Chun Shu Tang, as we believe, is the first tea shop that invented bubble tea and creation of pearl milk tea. Therefore, it is a must to visit the very first shop of Chun Shu Tang during our biking tour of Taichung City.
During the 90s, there were tea shops almost everywhere in Taiwan and people enjoyed hanging out in the tea shop with a cold drink to simply chill our with friends, playing cards, or dating for the young couples.
The most important innovation of this bubble tea is that it has transformed an ancient tea drinking habit from hot to cold beverage which indeed attracts more people to appreciate tea. And the hand shake process of the iced tea, forming a layer of bubbles, makes the tea flavor released more quickly and taste more enjoyable. The milk tea, and the pearl and later boba (bigger size pearl) give more options to your tea drinking experiences (now way too much!!)
After gaining its market in Taiwan, business people just have to spread the good things across the world, and it does make a great success all over the world. Just look at this photo which shows you the countries that have already selling bubble tea, but still nothing compares to its origin.
Come to join our cycling trip in Taichung, and let us buy you a fresh made bubble tea from the first tea shop who invented this wonderful drink!
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Recommendation of another article about Bubble Tea Origin by Erin De Santiago -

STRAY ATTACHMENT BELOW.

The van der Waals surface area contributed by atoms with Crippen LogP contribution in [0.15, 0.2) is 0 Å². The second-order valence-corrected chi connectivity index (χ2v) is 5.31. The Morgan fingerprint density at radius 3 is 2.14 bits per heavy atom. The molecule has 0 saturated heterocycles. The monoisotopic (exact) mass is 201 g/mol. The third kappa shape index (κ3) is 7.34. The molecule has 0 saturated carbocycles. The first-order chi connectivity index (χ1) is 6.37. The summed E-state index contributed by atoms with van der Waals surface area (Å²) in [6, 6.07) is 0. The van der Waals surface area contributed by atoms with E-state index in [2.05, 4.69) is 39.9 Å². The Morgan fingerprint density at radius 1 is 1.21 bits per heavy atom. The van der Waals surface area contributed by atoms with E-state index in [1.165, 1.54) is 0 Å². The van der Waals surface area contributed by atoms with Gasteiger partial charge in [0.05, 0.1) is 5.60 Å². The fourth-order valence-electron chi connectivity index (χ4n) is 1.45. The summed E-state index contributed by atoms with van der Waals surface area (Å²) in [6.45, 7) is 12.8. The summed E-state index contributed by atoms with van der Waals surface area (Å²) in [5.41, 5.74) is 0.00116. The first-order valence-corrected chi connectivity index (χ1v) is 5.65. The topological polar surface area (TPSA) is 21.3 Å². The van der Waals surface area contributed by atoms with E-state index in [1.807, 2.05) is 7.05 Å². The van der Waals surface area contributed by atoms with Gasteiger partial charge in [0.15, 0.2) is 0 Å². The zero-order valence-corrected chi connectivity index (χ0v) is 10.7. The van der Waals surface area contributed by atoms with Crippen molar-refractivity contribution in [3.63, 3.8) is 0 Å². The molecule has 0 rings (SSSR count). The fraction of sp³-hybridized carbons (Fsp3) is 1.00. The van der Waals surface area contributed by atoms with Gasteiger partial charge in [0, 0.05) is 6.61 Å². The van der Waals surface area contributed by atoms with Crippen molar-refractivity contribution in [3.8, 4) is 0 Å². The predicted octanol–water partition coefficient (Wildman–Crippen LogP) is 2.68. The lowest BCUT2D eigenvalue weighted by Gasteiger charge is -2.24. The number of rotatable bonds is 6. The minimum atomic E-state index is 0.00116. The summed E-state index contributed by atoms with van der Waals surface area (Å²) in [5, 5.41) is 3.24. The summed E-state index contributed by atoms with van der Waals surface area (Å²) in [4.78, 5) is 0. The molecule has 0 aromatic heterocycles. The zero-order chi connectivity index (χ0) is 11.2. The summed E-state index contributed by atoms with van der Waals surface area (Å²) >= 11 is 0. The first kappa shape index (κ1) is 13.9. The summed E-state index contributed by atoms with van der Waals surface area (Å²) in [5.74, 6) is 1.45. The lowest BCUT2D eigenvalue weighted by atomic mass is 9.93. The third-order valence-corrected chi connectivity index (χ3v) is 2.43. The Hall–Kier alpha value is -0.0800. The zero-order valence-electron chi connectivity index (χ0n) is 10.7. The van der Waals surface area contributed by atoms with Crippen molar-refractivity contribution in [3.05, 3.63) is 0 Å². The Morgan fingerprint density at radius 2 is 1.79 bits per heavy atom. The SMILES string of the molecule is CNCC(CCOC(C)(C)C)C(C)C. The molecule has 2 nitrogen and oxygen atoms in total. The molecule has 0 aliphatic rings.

When you’re traveling in Taiwan, especially through Taipei, it might feel like there’s a bubble tea shop on nearly every corner. And, in many neighborhoods, that isn’t far from reality. Next to convenience stores on nearly every corner, bubble tea shops are everywhere. Taiwanese, and many of us who have moved to Taiwan, are obsessed with bubble tea, and not because it’s trendy around the world, but because Taiwan is credited with originating this refreshing drink.
If you head south of Taipei to the city of Taichung, you’ll find Chun Shu Tang, the shop where bubble tea is believed to have been invented. Liu Han-Chieh developed the idea of serving Chinese tea cold after a visit to Japan where he tasted cold coffee. His product manager, Lin Hsiu Hui, decided to pour her sweetened tapioca pudding balls into her Assam tea. That random, spur of the moment decision back in the late 1980’s, turned into a cultural phenomenon that spread around the globe.
So, what sets the seemingly endless stores of bubble tea apart in Taipei? Quality, of course. Everyone has their favorite vendor or chain, and you can absolutely taste a difference in the various teas. Some brands don’t cook the tapioca balls the right amount of time or the quality of the tea is not as good as other vendors.
Chun Shu Tang relies on its expertise and commitment to quality, which keeps their locations bustling. They continue to shake all their teas by hand versus blending. They use high-quality ingredients and rely on the fundamental aspects of the drink — the tea itself. In addition to hand blending, they use a refractometer to test the sweetness, allowing them to cater specifically to their customers’ needs. Visit one of their locations to learn more about Chinese tea or participate in a real tea ceremony — something I highly recommend on your Taiwan travels.
The variety of bubble teas available may be overwhelming if you’re never had one before. The most traditional is a regular Assam tea with tapioca bubbles. However, you can do fruit teas or green teas. Add tapioca balls, or fruit puree, jelly cubes, red beans, or a variety of other ingredients, which will vary by location and vendor. Moderating your sugar intake? Ask for full sugar, half sugar, or no sugar. Personally, I usually go for the standard bubble tea, but if I deviate, it’s usually for a passion fruit tea with puree and flavored jelly.
What’s your favorite variety of Taiwanese bubble tea?